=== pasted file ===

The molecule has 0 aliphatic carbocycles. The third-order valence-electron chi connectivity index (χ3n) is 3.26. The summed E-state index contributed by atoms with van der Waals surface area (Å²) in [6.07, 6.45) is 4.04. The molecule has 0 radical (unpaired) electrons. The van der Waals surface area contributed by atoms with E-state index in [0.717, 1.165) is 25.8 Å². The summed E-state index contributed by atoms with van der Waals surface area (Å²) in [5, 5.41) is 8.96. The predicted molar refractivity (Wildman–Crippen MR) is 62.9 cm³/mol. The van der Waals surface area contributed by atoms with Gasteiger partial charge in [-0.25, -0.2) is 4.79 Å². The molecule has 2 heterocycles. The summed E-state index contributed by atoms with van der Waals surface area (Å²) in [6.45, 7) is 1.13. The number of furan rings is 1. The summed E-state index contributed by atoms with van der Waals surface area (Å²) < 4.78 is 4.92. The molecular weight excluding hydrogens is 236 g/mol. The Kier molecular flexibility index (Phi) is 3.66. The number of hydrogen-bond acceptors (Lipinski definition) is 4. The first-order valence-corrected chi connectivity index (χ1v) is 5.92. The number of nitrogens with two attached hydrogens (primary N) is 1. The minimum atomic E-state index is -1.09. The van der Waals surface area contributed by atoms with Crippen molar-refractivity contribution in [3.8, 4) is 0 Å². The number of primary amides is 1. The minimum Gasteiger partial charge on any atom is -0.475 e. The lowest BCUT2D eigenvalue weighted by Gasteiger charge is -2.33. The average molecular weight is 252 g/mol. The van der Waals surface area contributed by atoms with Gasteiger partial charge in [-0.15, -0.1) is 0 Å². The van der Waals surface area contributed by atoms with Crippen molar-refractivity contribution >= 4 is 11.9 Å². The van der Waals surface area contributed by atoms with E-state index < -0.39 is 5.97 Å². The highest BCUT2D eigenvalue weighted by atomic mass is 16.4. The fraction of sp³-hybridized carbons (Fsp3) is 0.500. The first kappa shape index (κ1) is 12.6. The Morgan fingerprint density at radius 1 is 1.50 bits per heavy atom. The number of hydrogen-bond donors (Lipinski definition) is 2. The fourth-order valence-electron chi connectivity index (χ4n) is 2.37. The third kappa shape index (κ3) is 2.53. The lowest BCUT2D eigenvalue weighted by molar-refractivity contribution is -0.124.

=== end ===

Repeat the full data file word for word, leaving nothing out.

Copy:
The molecule has 0 aliphatic carbocycles. The third-order valence-electron chi connectivity index (χ3n) is 3.26. The summed E-state index contributed by atoms with van der Waals surface area (Å²) in [6.07, 6.45) is 4.04. The molecule has 0 radical (unpaired) electrons. The van der Waals surface area contributed by atoms with E-state index in [0.717, 1.165) is 25.8 Å². The summed E-state index contributed by atoms with van der Waals surface area (Å²) in [5, 5.41) is 8.96. The predicted molar refractivity (Wildman–Crippen MR) is 62.9 cm³/mol. The van der Waals surface area contributed by atoms with Gasteiger partial charge in [-0.25, -0.2) is 4.79 Å². The molecule has 2 heterocycles. The summed E-state index contributed by atoms with van der Waals surface area (Å²) in [6.45, 7) is 1.13. The number of furan rings is 1. The summed E-state index contributed by atoms with van der Waals surface area (Å²) < 4.78 is 4.92. The molecular weight excluding hydrogens is 236 g/mol. The Kier molecular flexibility index (Phi) is 3.66. The number of hydrogen-bond acceptors (Lipinski definition) is 4. The first-order valence-corrected chi connectivity index (χ1v) is 5.92. The number of nitrogens with two attached hydrogens (primary N) is 1. The minimum atomic E-state index is -1.09. The van der Waals surface area contributed by atoms with Crippen molar-refractivity contribution in [3.8, 4) is 0 Å². The number of primary amides is 1. The minimum Gasteiger partial charge on any atom is -0.475 e. The lowest BCUT2D eigenvalue weighted by Gasteiger charge is -2.33. The average molecular weight is 252 g/mol. The van der Waals surface area contributed by atoms with Gasteiger partial charge in [-0.15, -0.1) is 0 Å². The van der Waals surface area contributed by atoms with Crippen molar-refractivity contribution >= 4 is 11.9 Å². The van der Waals surface area contributed by atoms with E-state index < -0.39 is 5.97 Å². The highest BCUT2D eigenvalue weighted by atomic mass is 16.4. The fraction of sp³-hybridized carbons (Fsp3) is 0.500. The first kappa shape index (κ1) is 12.6. The Morgan fingerprint density at radius 1 is 1.50 bits per heavy atom. The number of hydrogen-bond donors (Lipinski definition) is 2. The fourth-order valence-electron chi connectivity index (χ4n) is 2.37. The third kappa shape index (κ3) is 2.53. The lowest BCUT2D eigenvalue weighted by molar-refractivity contribution is -0.124.